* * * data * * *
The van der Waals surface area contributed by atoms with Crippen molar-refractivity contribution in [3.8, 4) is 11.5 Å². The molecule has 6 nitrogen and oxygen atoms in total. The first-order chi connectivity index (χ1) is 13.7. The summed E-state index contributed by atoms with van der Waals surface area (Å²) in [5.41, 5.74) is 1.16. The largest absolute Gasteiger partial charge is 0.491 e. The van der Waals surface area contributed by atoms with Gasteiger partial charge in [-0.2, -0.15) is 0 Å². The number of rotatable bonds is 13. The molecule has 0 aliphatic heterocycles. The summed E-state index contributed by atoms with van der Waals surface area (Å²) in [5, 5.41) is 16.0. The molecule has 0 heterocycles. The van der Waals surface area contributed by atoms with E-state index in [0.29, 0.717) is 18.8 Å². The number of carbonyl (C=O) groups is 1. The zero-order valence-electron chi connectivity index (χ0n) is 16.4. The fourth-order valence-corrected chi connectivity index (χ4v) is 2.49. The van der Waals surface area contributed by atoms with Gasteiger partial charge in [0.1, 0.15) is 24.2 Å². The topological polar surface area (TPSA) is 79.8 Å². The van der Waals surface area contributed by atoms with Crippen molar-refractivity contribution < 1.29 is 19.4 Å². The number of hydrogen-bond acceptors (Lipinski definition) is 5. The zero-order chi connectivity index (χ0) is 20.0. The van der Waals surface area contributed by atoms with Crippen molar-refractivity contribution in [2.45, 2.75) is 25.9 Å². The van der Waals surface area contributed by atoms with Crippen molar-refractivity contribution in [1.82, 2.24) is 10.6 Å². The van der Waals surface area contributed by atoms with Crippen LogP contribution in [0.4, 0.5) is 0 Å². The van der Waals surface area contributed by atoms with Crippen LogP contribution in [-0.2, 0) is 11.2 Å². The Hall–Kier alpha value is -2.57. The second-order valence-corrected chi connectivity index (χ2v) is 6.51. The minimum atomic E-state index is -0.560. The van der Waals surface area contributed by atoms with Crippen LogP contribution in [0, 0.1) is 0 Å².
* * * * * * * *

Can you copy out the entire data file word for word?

The van der Waals surface area contributed by atoms with Crippen molar-refractivity contribution in [3.8, 4) is 11.5 Å². The molecule has 6 nitrogen and oxygen atoms in total. The first-order chi connectivity index (χ1) is 13.7. The summed E-state index contributed by atoms with van der Waals surface area (Å²) in [5.41, 5.74) is 1.16. The largest absolute Gasteiger partial charge is 0.491 e. The van der Waals surface area contributed by atoms with Gasteiger partial charge in [-0.2, -0.15) is 0 Å². The number of rotatable bonds is 13. The molecule has 0 aliphatic heterocycles. The summed E-state index contributed by atoms with van der Waals surface area (Å²) in [5, 5.41) is 16.0. The molecule has 0 heterocycles. The van der Waals surface area contributed by atoms with E-state index in [0.29, 0.717) is 18.8 Å². The number of carbonyl (C=O) groups is 1. The zero-order valence-electron chi connectivity index (χ0n) is 16.4. The fourth-order valence-corrected chi connectivity index (χ4v) is 2.49. The van der Waals surface area contributed by atoms with Gasteiger partial charge in [0.1, 0.15) is 24.2 Å². The topological polar surface area (TPSA) is 79.8 Å². The van der Waals surface area contributed by atoms with Crippen molar-refractivity contribution < 1.29 is 19.4 Å². The number of hydrogen-bond acceptors (Lipinski definition) is 5. The zero-order chi connectivity index (χ0) is 20.0. The van der Waals surface area contributed by atoms with Crippen molar-refractivity contribution in [2.45, 2.75) is 25.9 Å². The van der Waals surface area contributed by atoms with Crippen molar-refractivity contribution in [1.82, 2.24) is 10.6 Å². The van der Waals surface area contributed by atoms with Crippen LogP contribution in [0.4, 0.5) is 0 Å². The van der Waals surface area contributed by atoms with Crippen LogP contribution in [-0.2, 0) is 11.2 Å². The Hall–Kier alpha value is -2.57. The second-order valence-corrected chi connectivity index (χ2v) is 6.51. The minimum atomic E-state index is -0.560. The van der Waals surface area contributed by atoms with Crippen LogP contribution in [0, 0.1) is 0 Å².